Robert Yates was appointed, with John Lansing, Jr. and Alexander Hamilton, to represent New York at the Philadelphia convention to revise the Articles of Confederation. Arriving in Philadelphia, Yates and Lansing felt the mood of the convention to produce an entirely new form of government was beyond their authority. After sending a letter to Governor Clinton urging opposition to the new Constitution, they returned home. His personal notes from the Philadelphia convention were published in 1821.
We beg leave, briefly, to state some cogent reasons, which, among others, influenced us to decide against a consolidation of the states. These are reducible into two heads: --
1st. The limited and well-defined powers under which we acted, and which could not on any possible construction, embrace an idea of such magnitude as to assent to a general constitution, in subversion of that of the state.
2nd. A conviction of the impracticability of establishing a general government, pervading every part of the United States, and extending essential benefits to all.
Our powers were explicit, and confined to the sole and express purpose of revising the Articles of Confederation, and reporting such alterations and provisions therein, as should render the Federal Constitution adequate to the exigencies of government, and the preservation of the Union.
From these expressions, we were led to believe that a system of consolidated government could not, in the remotest degree, have been in contemplation of the legislature of this state; for that so important a trust, as the adopting measures which tended to deprive the state government of its most essential rights of sovereignty, and to place it in a dependent situation, could not have been confided by implication; and the circumstance, that the acts of the Convention were to receive a state approbation in the last resort, forcibly corroborated the opinion that our powers could not involve the subversion of a Constitution which, being immediately derived from the people, could only be abolished by their express consent, and not by a legislature, possessing authority vested in them for its preservation. Nor could we suppose that, if it had been the intention of the legislature to abrogate the existing confederation, they would, in such pointed terms, have directed the attention of their delegates to the revision and amendment of it, in total exclusion of every other idea.
Reasoning in this manner, we were of opinion that the leading feature of every amendment ought to be the preservation of the individual states in their uncontrolled constitutional rights, and that, in reserving these, a mode might have been devised of granting to the Confederacy, the moneys arising from a general system of revenue, the power of regulating commerce and enforcing the observance of foreign treaties, and other necessary matters of less moment.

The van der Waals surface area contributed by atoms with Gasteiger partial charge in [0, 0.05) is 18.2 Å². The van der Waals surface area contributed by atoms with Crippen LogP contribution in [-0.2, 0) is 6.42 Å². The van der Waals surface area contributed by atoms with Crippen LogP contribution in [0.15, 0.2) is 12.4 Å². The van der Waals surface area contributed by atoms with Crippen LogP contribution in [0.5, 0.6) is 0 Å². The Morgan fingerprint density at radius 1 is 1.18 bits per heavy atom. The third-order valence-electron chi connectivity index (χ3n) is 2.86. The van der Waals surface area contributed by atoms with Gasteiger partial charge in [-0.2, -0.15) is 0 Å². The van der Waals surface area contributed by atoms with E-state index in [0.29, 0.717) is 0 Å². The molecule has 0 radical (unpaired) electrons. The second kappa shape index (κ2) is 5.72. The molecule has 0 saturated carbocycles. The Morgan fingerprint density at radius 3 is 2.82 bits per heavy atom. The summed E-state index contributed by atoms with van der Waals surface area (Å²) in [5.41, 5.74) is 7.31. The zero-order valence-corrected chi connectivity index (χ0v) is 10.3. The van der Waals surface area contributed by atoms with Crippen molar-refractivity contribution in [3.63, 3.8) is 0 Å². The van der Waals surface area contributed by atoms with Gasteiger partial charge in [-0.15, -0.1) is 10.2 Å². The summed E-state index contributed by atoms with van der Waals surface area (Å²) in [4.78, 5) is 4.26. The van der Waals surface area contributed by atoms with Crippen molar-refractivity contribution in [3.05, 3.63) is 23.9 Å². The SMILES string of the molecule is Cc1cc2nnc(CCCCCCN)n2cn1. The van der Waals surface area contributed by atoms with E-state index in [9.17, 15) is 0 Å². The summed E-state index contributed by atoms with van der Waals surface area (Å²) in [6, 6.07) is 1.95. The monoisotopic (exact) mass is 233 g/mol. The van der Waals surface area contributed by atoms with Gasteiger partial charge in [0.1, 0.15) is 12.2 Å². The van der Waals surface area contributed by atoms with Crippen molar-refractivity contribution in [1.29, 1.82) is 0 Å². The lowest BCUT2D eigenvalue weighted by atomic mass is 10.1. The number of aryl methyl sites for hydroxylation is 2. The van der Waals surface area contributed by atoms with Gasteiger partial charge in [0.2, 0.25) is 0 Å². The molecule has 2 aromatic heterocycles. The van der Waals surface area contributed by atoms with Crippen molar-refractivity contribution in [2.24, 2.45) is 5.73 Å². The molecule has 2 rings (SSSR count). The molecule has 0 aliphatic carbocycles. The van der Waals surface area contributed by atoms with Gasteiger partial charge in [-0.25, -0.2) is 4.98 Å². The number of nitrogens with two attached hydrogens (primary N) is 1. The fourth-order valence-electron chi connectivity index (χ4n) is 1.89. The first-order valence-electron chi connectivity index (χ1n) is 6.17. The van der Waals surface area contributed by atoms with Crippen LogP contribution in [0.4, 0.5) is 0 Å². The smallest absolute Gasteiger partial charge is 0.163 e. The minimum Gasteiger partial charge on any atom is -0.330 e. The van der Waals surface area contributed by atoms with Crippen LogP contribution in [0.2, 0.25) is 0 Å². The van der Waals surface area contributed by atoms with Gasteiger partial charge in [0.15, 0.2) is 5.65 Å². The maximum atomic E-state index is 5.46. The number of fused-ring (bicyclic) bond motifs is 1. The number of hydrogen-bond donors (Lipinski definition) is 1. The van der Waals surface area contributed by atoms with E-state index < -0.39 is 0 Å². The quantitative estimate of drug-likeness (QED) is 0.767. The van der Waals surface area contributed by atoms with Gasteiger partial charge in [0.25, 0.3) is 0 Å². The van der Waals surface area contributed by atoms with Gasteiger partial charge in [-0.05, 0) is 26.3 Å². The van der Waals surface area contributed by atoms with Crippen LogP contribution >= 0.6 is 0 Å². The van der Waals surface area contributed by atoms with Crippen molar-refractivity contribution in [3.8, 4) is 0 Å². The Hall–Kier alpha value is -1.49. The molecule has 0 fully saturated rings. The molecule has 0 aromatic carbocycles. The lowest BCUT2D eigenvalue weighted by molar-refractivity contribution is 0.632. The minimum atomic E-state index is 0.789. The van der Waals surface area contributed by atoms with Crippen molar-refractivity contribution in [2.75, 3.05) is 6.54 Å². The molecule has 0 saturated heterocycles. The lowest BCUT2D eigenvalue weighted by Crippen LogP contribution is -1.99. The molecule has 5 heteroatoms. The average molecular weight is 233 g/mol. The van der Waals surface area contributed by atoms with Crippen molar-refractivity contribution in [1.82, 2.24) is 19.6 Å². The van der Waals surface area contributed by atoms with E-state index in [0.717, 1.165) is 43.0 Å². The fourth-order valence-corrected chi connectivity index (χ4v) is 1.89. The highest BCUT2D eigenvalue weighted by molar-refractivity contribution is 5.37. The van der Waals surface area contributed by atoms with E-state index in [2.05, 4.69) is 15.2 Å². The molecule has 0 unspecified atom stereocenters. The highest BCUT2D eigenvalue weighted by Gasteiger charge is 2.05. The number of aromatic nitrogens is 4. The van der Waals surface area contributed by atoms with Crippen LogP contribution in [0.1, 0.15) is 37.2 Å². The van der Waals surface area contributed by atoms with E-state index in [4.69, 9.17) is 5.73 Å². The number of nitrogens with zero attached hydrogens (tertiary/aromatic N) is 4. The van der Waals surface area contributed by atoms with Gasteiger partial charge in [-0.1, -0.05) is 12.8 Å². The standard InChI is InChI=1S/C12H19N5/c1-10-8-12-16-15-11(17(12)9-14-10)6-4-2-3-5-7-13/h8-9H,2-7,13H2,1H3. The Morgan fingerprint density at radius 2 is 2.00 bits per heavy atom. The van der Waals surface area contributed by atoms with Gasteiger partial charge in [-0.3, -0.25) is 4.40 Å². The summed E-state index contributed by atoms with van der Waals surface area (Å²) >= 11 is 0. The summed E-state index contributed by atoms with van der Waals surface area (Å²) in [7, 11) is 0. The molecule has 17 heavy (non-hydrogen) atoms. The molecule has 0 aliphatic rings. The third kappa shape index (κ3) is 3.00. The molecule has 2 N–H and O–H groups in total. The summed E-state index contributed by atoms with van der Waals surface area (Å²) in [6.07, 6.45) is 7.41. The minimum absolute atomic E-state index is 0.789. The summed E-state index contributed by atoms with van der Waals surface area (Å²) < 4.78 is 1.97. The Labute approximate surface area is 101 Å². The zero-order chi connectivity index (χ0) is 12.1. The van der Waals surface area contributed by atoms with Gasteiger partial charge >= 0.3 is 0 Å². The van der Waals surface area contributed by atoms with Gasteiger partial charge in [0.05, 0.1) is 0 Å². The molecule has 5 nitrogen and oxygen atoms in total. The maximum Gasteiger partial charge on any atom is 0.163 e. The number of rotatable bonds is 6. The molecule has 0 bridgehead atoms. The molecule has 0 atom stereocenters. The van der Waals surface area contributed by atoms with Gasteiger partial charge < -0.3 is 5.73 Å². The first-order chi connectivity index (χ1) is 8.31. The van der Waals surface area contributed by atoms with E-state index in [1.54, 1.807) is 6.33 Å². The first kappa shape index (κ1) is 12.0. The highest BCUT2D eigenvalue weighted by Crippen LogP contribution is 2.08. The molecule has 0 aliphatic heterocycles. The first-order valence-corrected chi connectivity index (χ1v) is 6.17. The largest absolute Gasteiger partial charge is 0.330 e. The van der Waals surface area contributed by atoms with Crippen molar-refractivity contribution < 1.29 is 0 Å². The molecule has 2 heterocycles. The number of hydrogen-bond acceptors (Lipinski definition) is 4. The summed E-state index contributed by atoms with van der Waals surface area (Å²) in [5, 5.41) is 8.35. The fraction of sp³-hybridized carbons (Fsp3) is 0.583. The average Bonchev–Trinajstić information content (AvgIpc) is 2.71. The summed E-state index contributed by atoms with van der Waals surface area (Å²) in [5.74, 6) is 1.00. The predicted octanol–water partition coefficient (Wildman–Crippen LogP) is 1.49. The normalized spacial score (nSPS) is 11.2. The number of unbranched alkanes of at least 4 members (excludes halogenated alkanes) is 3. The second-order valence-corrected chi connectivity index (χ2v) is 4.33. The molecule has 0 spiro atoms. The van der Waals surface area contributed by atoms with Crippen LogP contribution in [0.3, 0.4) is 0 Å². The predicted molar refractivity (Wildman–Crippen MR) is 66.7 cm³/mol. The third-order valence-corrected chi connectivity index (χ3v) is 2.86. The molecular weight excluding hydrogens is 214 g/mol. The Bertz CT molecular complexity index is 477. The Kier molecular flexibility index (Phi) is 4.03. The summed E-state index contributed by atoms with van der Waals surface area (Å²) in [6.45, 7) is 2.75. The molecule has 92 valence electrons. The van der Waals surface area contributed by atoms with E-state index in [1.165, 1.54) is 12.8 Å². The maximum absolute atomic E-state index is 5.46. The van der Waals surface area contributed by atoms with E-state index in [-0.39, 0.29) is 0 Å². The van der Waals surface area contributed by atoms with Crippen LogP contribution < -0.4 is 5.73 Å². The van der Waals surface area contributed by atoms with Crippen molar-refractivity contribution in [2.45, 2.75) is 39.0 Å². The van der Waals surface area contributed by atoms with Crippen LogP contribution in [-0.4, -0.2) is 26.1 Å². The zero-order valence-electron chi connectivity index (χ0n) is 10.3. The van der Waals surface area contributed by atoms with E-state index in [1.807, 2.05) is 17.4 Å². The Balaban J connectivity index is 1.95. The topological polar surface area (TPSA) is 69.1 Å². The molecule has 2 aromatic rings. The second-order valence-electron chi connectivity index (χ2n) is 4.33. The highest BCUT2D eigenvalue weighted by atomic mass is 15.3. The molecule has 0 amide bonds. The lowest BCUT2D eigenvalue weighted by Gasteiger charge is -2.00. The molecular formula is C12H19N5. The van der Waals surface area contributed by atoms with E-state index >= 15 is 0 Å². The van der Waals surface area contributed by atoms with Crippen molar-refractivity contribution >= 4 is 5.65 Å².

Exclusive of our objections originating from the want of power, we entertained an opinion that a general government, however guarded by declarations of rights, or cautionary provisions, must unavoidably, in a short time, be productive of the destruction of the civil liberty of such citizens who could be effectually coerced by it, by reason of the extensive territory of the United States, the dispersed situation of its inhabitants, and the insuperable difficulty of controlling or counteracting the views of a set of men (however unconstitutional and oppressive their acts might be) possessed of all the powers of government, and who, from their remoteness from their constituents, and necessary permanency of office, could not be supposed to be uniformly actuated by an attention to their welfare and happiness; that, however wise and energetic the principles of the general government might be, the extremities of the United States could not be kept in due submission and obedience to its laws, at the distance of many hundred miles from the seat of government; that, if the general legislature was composed of so numerous a body of men as to represent the interests of all the inhabitants of the United States, in the usual and true ideas of representation, the expense of supporting it would become intolerably burdensome; and that, if a few only were vested with a power of legislation, the interests of a great majority of the inhabitants of the United States must necessarily be unknown; or, if known, even in the first stages of the operations of the new government, unattended to. These reasons were, in our opinion, conclusive against any system of consolidated government: to that recommended by the Convention, we suppose most of them very forcibly apply.
It is not our intention to pursue this subject farther than merely to explain our conduct in the discharge of the trust which the honorable legislature reposed in us. Interested, however, as we are, in common with our fellow citizens, in the result, we cannot forbear to declare, that we have the strongest apprehensions, that a government so organized, as that recommended by the convention, cannot afford that security to equal and permanent liberty which we wished to make an invariable object of our pursuit.
We were not present at the completion of the new constitution; but before we left the convention, its principles were so well established as to convince us, that no alteration was to be expected to conform it to our ideas of expediency and safety. A persuasion, that our further attendance would be fruitless, and unavailing, rendered us less solicitous to return.
We have thus explained our motives for opposing the adoption of the national constitution, which we conceived it our duty to communicate to your Excellency, to be submitted to the consideration of the honorable legislature.
We have the honor to be, With the greatest respect, Your Excellency's Most obedient, and Very humble servant,
John Lansing, jun.
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